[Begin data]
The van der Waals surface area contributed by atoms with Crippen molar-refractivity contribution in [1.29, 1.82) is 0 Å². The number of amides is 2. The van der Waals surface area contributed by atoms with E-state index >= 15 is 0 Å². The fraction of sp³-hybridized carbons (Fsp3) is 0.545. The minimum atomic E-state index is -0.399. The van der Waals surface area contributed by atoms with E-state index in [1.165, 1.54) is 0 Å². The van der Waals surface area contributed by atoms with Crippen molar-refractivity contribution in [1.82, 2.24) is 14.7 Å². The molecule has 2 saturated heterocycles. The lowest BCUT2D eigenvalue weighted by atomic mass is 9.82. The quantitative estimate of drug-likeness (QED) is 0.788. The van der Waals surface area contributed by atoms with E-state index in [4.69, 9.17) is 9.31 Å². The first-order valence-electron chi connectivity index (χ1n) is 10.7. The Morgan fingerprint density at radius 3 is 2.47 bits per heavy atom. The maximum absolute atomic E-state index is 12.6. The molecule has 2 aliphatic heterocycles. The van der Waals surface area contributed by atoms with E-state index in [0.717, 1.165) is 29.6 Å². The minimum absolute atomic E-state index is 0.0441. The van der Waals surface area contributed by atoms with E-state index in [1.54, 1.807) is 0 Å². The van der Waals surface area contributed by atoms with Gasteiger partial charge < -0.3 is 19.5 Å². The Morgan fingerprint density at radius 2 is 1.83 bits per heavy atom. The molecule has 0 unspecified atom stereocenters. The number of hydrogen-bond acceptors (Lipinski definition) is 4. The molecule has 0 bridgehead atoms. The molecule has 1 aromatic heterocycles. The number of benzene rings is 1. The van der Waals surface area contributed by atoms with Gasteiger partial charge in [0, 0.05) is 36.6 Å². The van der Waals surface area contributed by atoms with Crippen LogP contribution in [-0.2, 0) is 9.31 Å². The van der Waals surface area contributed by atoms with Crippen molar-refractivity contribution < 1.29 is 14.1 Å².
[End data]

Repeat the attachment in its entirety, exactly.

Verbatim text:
The van der Waals surface area contributed by atoms with Crippen molar-refractivity contribution in [1.29, 1.82) is 0 Å². The number of amides is 2. The van der Waals surface area contributed by atoms with E-state index >= 15 is 0 Å². The fraction of sp³-hybridized carbons (Fsp3) is 0.545. The minimum atomic E-state index is -0.399. The van der Waals surface area contributed by atoms with E-state index in [1.165, 1.54) is 0 Å². The van der Waals surface area contributed by atoms with Crippen molar-refractivity contribution in [1.82, 2.24) is 14.7 Å². The molecule has 2 saturated heterocycles. The lowest BCUT2D eigenvalue weighted by atomic mass is 9.82. The quantitative estimate of drug-likeness (QED) is 0.788. The van der Waals surface area contributed by atoms with E-state index in [4.69, 9.17) is 9.31 Å². The first-order valence-electron chi connectivity index (χ1n) is 10.7. The Morgan fingerprint density at radius 3 is 2.47 bits per heavy atom. The maximum absolute atomic E-state index is 12.6. The molecule has 2 aliphatic heterocycles. The van der Waals surface area contributed by atoms with E-state index in [0.717, 1.165) is 29.6 Å². The minimum absolute atomic E-state index is 0.0441. The van der Waals surface area contributed by atoms with E-state index in [1.54, 1.807) is 0 Å². The van der Waals surface area contributed by atoms with Gasteiger partial charge < -0.3 is 19.5 Å². The Morgan fingerprint density at radius 2 is 1.83 bits per heavy atom. The molecule has 0 unspecified atom stereocenters. The number of hydrogen-bond acceptors (Lipinski definition) is 4. The molecule has 0 bridgehead atoms. The molecule has 1 aromatic heterocycles. The number of benzene rings is 1. The van der Waals surface area contributed by atoms with Gasteiger partial charge in [0, 0.05) is 36.6 Å². The van der Waals surface area contributed by atoms with Crippen LogP contribution in [-0.2, 0) is 9.31 Å². The van der Waals surface area contributed by atoms with Crippen molar-refractivity contribution < 1.29 is 14.1 Å².